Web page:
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Martin Luther King’s children act as executors of his estate

On Behalf of | Dec 7, 2013 | Heirs & Beneficiaries

Many in Nevada recall the heroic actions of Dr. Martin Luther King and his compatriots during the 1960s. Those involved in the civil rights movement fought to gain equal rights for all people. Their efforts made Dr. King a legend. It is that image that is at the center of a lawsuit between his estate, with his children as executors, and one of his former aides.

At the time that Dr. King was killed, Andrew Young was a young man working with him in the civil rights movement. Since that time, Young has acted as a mayor, an ambassador and a congressman. Recently, he was a part of a group that produced a movie about King and the civil rights movement. Many images of King were used to make the film.

The estate of Dr. King has sued, alleging that the use of the images was a violation of copyrights held by the estate. The copyrighting of the images allows those who are heirs and beneficiaries of King to gain the value of the use of his image. His children, the executors of the estate, have a duty to protect its assets. This is why they say they must sue to retain the rights to the image of Dr. King.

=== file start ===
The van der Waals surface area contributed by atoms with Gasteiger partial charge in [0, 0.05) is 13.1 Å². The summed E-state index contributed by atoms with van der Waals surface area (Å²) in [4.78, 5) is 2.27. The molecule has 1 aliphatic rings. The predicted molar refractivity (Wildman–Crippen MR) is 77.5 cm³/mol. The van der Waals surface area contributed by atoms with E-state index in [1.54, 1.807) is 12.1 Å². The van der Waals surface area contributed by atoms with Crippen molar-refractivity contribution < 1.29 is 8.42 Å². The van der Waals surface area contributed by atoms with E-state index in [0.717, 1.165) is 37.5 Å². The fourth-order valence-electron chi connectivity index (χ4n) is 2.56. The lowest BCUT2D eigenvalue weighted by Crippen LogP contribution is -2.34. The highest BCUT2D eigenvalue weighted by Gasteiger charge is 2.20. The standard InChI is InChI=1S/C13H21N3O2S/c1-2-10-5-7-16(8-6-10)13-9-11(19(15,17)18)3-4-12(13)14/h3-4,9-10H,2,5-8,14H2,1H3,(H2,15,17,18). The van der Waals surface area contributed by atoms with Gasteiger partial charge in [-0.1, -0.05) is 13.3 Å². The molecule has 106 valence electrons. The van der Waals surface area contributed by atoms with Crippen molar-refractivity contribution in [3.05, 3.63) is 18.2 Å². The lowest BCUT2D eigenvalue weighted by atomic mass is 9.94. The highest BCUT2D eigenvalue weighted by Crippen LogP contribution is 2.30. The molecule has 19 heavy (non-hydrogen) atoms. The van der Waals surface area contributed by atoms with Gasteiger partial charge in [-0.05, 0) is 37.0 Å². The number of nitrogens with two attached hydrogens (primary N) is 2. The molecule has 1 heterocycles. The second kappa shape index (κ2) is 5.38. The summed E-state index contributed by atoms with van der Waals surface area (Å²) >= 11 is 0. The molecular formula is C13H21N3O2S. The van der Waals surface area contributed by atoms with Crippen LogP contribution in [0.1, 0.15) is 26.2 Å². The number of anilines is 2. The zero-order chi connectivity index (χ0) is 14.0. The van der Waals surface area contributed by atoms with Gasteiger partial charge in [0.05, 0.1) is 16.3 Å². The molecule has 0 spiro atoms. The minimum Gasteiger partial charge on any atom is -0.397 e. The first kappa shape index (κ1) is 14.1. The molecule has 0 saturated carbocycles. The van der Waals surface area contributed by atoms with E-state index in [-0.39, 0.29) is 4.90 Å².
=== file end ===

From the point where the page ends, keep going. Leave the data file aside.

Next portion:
In estate planning, it is common for people in Nevada and elsewhere to appoint executors and/or trustees to distribute assets after they die. In this case, the children of King were appointed. Though few estates have the longevity or fame of that of Martin Luther King’s, the actions of those charged with maintaining the estate are similar. To help ensure the best outcome in Nevada, people often find it helpful to not only carefully consider the appointments of executors but also to review all applicable laws before creating and executing estate planning documents.

Source: ABC6, Andrew Young at odds with MLK’s children, Deepti Hajela, Nov. 22, 2013